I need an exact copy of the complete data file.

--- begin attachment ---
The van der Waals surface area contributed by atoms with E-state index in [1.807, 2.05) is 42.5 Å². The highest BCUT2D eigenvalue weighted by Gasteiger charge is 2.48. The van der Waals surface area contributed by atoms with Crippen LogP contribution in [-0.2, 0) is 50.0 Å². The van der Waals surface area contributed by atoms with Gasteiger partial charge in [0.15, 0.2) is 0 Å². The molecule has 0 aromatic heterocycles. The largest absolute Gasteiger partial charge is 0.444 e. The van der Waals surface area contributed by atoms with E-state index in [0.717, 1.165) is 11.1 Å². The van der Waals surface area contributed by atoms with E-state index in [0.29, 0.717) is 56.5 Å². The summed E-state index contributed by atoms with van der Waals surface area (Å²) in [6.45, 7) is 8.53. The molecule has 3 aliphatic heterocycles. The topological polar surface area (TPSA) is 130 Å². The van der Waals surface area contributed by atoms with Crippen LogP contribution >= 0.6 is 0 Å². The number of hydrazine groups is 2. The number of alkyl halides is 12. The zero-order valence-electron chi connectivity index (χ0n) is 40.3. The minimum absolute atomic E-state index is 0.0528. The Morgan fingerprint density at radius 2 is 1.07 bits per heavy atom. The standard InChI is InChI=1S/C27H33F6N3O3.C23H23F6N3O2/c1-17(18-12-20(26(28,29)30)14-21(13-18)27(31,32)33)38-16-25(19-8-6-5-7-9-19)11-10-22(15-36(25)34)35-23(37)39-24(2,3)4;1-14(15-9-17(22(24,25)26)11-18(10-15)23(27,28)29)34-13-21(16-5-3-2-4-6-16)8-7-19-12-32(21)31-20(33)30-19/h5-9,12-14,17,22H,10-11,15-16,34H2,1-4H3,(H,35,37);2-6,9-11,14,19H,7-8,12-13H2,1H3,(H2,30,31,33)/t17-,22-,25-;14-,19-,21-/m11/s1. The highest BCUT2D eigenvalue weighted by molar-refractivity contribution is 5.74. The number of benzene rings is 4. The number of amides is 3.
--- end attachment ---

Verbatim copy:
The van der Waals surface area contributed by atoms with E-state index in [1.807, 2.05) is 42.5 Å². The highest BCUT2D eigenvalue weighted by Gasteiger charge is 2.48. The van der Waals surface area contributed by atoms with Crippen LogP contribution in [-0.2, 0) is 50.0 Å². The van der Waals surface area contributed by atoms with Gasteiger partial charge in [0.15, 0.2) is 0 Å². The molecule has 0 aromatic heterocycles. The largest absolute Gasteiger partial charge is 0.444 e. The van der Waals surface area contributed by atoms with E-state index in [0.717, 1.165) is 11.1 Å². The van der Waals surface area contributed by atoms with E-state index in [0.29, 0.717) is 56.5 Å². The summed E-state index contributed by atoms with van der Waals surface area (Å²) in [6.45, 7) is 8.53. The molecule has 3 aliphatic heterocycles. The topological polar surface area (TPSA) is 130 Å². The van der Waals surface area contributed by atoms with Crippen LogP contribution >= 0.6 is 0 Å². The number of hydrazine groups is 2. The number of alkyl halides is 12. The zero-order valence-electron chi connectivity index (χ0n) is 40.3. The minimum absolute atomic E-state index is 0.0528. The Morgan fingerprint density at radius 2 is 1.07 bits per heavy atom. The standard InChI is InChI=1S/C27H33F6N3O3.C23H23F6N3O2/c1-17(18-12-20(26(28,29)30)14-21(13-18)27(31,32)33)38-16-25(19-8-6-5-7-9-19)11-10-22(15-36(25)34)35-23(37)39-24(2,3)4;1-14(15-9-17(22(24,25)26)11-18(10-15)23(27,28)29)34-13-21(16-5-3-2-4-6-16)8-7-19-12-32(21)31-20(33)30-19/h5-9,12-14,17,22H,10-11,15-16,34H2,1-4H3,(H,35,37);2-6,9-11,14,19H,7-8,12-13H2,1H3,(H2,30,31,33)/t17-,22-,25-;14-,19-,21-/m11/s1. The highest BCUT2D eigenvalue weighted by molar-refractivity contribution is 5.74. The number of benzene rings is 4. The number of amides is 3.